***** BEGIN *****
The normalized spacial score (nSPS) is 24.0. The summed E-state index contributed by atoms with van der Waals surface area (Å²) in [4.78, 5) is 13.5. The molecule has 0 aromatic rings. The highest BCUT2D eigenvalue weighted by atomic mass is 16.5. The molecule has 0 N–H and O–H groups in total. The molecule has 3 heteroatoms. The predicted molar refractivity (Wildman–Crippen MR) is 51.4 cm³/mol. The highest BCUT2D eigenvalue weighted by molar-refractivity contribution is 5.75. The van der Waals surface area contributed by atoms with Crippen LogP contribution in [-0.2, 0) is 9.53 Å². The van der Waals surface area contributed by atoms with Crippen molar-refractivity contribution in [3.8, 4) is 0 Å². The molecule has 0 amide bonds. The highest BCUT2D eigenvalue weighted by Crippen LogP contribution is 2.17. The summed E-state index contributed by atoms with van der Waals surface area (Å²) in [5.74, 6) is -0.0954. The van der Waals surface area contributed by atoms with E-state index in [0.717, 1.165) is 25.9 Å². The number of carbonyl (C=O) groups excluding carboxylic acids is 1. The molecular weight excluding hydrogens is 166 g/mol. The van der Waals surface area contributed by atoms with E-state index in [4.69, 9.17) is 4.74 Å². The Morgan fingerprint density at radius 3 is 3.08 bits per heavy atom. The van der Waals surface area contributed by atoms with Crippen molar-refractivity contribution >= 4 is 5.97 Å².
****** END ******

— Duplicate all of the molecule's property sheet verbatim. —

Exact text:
The normalized spacial score (nSPS) is 24.0. The summed E-state index contributed by atoms with van der Waals surface area (Å²) in [4.78, 5) is 13.5. The molecule has 0 aromatic rings. The highest BCUT2D eigenvalue weighted by atomic mass is 16.5. The molecule has 0 N–H and O–H groups in total. The molecule has 3 heteroatoms. The predicted molar refractivity (Wildman–Crippen MR) is 51.4 cm³/mol. The highest BCUT2D eigenvalue weighted by molar-refractivity contribution is 5.75. The van der Waals surface area contributed by atoms with Crippen LogP contribution in [-0.2, 0) is 9.53 Å². The van der Waals surface area contributed by atoms with Crippen molar-refractivity contribution in [3.8, 4) is 0 Å². The molecule has 0 amide bonds. The highest BCUT2D eigenvalue weighted by Crippen LogP contribution is 2.17. The summed E-state index contributed by atoms with van der Waals surface area (Å²) in [5.74, 6) is -0.0954. The van der Waals surface area contributed by atoms with E-state index in [0.717, 1.165) is 25.9 Å². The number of carbonyl (C=O) groups excluding carboxylic acids is 1. The molecular weight excluding hydrogens is 166 g/mol. The van der Waals surface area contributed by atoms with E-state index in [4.69, 9.17) is 4.74 Å². The Morgan fingerprint density at radius 3 is 3.08 bits per heavy atom. The van der Waals surface area contributed by atoms with Crippen molar-refractivity contribution >= 4 is 5.97 Å².